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When preparing for a job interview at a car dealer, don't forget that your clothing will come under scrutiny. The person interviewing you is likely to be an industry vet and will know that appearance is paramount when dealing automobiles. How you present yourself on the lot and in the office will either make or break you career in the sales-driven industry of car dealerships.
Start the day off with careful personal grooming. Cars promote clean lines, and so should you. Shave off that beard, trim that mop-top hairline, clips your nails and by all means take a bath. Remember that cologne or perfume is not the same thing as a bath.
Know your audience. Car dealerships come in a variety of flavors and range from mom and pop shops and used car lots to huge lots that take up a city block. To prepare, take a trip to the dealership and get a feel for what the employees and owners prefer. You want your clothing to convey a certain feeling that caters to the type of dealership you're in. In a relaxed atmosphere, a pair of khakis and a polo shirt may be more appropriate than a three-piece suit. When interviewing at a large dealership, though, a modern suit conveys the sleekness of a large lot.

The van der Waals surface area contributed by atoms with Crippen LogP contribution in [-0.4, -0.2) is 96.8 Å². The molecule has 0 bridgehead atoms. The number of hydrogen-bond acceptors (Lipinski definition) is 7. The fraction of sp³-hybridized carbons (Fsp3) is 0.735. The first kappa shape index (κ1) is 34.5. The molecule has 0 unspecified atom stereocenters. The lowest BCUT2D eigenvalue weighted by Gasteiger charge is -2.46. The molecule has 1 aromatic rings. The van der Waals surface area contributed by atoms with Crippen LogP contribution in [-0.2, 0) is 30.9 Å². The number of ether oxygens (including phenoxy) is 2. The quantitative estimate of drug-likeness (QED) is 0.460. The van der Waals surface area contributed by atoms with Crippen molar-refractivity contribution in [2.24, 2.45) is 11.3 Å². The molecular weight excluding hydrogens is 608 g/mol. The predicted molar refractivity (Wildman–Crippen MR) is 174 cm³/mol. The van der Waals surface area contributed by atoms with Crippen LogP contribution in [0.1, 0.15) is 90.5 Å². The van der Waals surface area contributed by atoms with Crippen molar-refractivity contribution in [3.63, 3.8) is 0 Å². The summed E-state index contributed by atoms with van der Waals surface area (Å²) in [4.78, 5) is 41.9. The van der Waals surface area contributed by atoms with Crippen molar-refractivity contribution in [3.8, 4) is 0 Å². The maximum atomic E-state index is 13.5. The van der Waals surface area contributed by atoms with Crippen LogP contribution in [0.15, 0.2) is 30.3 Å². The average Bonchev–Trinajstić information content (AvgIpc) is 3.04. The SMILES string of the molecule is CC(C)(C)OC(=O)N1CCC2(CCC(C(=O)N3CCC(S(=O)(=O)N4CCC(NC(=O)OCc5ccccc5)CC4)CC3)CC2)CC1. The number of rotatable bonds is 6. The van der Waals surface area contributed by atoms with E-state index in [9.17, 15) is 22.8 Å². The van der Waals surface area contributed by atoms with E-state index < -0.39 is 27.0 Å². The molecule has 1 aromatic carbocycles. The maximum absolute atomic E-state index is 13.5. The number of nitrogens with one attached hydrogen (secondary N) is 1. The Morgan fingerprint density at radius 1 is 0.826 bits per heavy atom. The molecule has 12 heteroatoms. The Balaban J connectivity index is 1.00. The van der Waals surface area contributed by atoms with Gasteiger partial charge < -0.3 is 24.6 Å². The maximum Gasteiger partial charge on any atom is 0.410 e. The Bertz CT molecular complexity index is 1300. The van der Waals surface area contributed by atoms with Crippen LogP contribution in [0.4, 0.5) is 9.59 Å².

During the chilly winter months, a whole new set of garments will be needed. Now would not be the time to wear the big puffy ski jacket. Dress a classy, long and fitted pea coat. This is a traditional look that conveys class and professionalism. To accessorize, don a pair of leather driving gloves and let the interviewer witness you remove them. The gloves promote an appreciation for automobiles. To finalize the winter look, drape a simple and moderate-length scarf around your neck.
Be memorable. You want the person interviewing you to remember you for the abilities and skills you possess, not a garish outfit. Traditional colors (such as blacks, whites and tans) won't clash when standing next to a car. It also won't burn an unwanted image into the employer's eyes. If you still ache for a little splash, get a colorful tie. Ladies, add light scarf for all seasons.
Pick the fit. Your clothing should look like it was customized for you. It shows that you care about your personal appearance. Also, hide that skin. It is a place of business, and clothes of excessive bagginess or tightness will immediately draw stereotypical opinions about who you are. You want your interviewer to consider to your words, not a poor choice of cut.
Ryan Mooney has been a professional writer and editor in the technology, game, and design industry for seven years. Currently, he works in the mobile technology field. He has been published on eHow, About, Today, and New York Magazine (nymag.com). He has a Bachelor of Arts in English from East Stroudsburg University.